The commemorative tradition in early American art is given sustained consideration for the first time in Sally Webster's study of public monuments and the construction of an American patronymic tradition. Until now, no attempt has been made to create a coherent early history of the carved symbolic language of American liberty and independence. Establishing as the basis of her discussion the fledgling nation's first monument, Jean-Jacques Caffiéri's Monument to General Richard Montgomery (commissioned in January of 1776), Webster builds on the themes of commemoration and national patrimony, ultimately positing that like its instruments of government, America drew from the Enlightenment and its reverence for the classical past. Webster's study is grounded in the political and social worlds of New York City, moving chronologically from the 1760s to the 1790s, with a concluding chapter considering the monument, which lies just east of Ground Zero, against the backdrop of 9/11. It is an original contribution to historical scholarship in fields ranging from early American art, sculpture, New York history, and the Revolutionary era. A chapter is devoted to the exceptional role of Benjamin Franklin in the commissioning and design of the monument. Webster's study provides a new focus on New York City as the 18th-century city in which the European tradition of public commemoration was reconstituted as monuments to liberty's heroes.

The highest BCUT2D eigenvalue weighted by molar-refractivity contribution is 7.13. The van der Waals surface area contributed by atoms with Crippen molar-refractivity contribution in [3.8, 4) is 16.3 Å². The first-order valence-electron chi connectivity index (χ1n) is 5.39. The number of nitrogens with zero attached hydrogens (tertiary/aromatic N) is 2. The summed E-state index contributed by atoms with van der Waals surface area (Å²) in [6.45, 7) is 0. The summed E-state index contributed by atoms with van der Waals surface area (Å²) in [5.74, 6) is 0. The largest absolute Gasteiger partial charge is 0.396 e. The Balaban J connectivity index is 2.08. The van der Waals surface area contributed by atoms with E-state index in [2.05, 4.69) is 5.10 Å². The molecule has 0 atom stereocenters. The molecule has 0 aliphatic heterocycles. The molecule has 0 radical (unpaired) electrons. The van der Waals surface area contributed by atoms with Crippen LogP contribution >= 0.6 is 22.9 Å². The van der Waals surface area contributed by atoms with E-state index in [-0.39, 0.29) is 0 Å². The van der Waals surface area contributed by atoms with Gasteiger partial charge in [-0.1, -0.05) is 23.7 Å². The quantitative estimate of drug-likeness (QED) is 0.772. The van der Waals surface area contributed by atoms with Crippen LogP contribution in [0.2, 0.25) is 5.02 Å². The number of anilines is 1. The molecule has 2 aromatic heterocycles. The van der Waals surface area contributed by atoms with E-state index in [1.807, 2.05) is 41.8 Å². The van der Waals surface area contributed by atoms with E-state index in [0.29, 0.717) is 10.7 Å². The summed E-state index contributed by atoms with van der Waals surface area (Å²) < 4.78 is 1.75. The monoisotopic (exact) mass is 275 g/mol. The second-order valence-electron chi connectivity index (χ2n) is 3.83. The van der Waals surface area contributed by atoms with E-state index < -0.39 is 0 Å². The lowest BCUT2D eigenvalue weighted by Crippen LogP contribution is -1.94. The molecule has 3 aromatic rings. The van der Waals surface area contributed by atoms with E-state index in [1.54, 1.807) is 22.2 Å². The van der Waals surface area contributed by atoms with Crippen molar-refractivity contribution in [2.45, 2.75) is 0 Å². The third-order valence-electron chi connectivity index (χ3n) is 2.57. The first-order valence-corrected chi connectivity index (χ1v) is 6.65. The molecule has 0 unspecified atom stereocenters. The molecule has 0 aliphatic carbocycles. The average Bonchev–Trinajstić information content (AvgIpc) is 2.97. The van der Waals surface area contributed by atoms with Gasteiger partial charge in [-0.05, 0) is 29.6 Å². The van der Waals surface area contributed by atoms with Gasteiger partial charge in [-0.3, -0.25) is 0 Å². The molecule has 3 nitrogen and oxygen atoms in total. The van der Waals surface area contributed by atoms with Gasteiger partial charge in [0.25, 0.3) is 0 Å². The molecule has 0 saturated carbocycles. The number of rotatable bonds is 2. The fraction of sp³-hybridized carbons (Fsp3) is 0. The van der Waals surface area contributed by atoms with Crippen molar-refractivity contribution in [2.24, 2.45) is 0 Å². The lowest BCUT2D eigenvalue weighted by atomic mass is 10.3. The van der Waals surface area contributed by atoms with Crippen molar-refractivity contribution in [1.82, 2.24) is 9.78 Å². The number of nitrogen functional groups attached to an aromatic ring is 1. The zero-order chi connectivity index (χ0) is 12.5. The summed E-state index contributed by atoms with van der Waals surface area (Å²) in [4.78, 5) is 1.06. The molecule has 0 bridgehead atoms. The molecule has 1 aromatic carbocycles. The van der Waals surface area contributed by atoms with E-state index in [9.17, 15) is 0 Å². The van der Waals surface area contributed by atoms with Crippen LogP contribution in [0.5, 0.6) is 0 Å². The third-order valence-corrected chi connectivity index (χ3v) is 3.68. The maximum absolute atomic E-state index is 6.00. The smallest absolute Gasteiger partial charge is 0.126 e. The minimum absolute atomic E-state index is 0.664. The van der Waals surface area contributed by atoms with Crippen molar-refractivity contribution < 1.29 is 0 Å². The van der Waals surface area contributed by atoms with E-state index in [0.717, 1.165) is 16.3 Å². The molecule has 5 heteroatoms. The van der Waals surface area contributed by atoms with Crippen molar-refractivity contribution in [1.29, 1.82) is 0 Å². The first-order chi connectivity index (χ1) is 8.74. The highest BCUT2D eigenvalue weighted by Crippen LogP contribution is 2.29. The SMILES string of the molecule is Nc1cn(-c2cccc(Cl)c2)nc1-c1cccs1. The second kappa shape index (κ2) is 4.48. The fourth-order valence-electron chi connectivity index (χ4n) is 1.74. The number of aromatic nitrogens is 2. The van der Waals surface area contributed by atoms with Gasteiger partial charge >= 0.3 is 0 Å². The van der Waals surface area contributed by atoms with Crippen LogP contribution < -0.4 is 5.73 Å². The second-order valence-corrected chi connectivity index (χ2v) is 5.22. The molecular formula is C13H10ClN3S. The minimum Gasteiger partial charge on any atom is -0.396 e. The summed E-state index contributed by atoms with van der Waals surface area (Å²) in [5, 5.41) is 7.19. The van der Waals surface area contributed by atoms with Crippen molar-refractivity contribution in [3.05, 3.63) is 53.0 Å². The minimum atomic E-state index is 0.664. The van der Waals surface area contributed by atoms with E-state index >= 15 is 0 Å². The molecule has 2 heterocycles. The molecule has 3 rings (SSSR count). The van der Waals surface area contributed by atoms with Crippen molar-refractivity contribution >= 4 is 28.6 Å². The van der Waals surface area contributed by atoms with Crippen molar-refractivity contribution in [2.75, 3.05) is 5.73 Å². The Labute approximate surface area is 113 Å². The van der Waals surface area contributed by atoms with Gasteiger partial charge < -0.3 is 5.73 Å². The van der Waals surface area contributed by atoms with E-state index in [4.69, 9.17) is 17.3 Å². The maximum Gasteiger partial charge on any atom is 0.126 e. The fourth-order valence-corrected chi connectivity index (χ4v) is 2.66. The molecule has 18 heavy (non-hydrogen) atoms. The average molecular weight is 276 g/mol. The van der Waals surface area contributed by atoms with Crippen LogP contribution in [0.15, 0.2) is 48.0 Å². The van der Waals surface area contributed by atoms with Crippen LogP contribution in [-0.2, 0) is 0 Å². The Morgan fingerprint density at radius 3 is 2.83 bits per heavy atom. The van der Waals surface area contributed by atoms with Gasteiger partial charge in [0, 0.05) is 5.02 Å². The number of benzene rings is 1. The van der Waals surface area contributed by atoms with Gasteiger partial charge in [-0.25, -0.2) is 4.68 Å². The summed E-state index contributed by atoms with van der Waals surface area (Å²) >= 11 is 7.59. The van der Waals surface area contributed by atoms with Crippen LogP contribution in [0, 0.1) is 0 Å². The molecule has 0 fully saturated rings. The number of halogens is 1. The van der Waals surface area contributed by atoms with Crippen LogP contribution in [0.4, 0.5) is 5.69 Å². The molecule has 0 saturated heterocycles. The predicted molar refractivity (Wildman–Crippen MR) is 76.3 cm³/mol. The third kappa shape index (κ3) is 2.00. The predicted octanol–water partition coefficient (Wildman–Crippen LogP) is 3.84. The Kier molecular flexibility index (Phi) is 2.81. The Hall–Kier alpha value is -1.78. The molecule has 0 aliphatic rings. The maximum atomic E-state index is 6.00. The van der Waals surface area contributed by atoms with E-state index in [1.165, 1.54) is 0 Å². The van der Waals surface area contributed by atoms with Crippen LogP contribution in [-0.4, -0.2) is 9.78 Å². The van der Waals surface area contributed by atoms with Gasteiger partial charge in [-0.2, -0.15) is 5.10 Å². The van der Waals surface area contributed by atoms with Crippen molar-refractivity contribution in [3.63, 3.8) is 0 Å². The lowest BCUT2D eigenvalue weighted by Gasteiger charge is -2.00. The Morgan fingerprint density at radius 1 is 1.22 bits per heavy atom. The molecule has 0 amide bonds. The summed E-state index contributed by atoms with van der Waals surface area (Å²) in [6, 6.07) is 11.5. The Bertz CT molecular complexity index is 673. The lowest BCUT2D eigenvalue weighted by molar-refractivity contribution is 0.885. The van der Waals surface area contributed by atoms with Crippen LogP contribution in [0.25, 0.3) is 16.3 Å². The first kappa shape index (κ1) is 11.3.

Table of Contents
Contents: Introduction; New York’s De Lancey family and the origins of the American memorial tradition; Celebrating the repeal of the Stamp Act: New York tributes to William Pitt and George III; A memorial to General Richard Montgomery: commemorating the death of an American hero; Benjamin Franklin and the commission of America’s first monument; New York, Pierre-Charles L’Enfant, and a monument for America; Bibliography; Index.
Sally Webster is Professor of American Art, Emerita at Lehman College and the Graduate Center, CUNY, USA.
'In recent decades, art historians have increasingly recognized the crucial roles played by visual, material, and public cultures in the evolution of national identity. Sally Webster significantly contributes to this discourse with her story of America’s "first monument", a Revolutionary War memorial authorized by the Continental Congress in 1776, dedicated to General Richard Montgomery, and installed in New York’s St. Paul’s Church in 1787. Deftly weaving biography, history, and iconography with accounts of transatlantic exchange, colonial painting, military battles, and Enlightenment era allegory, Webster demonstrates how commemoration has been a core American concern since the earliest days of the republic.' Erika Doss, University of Notre Dame, USA
‘The commemorative tradition in early American art is given sustained consideration for the first time in Sally Webster’s fascinating study of public monuments and the construction of an American patronymic tradition….It is an original contribution to historical scholarship in fields ranging from early American art, sculpture, New York history, and the Revolutionary era.’ Enfilade
‘This book will be of great interest to scholars of early American visual culture and cultural nationalism. Webster has assembled an impressive array of primary sources in order to demonstrate the Montgomery Monument’s significance during the war years and in the era of the early Republic. Her chapters explore the early American monument tradition, persuasively demonstrating that colonial Americans thirsted for memorials to heroic deeds long before independent nationhood became a reality.’ Panorama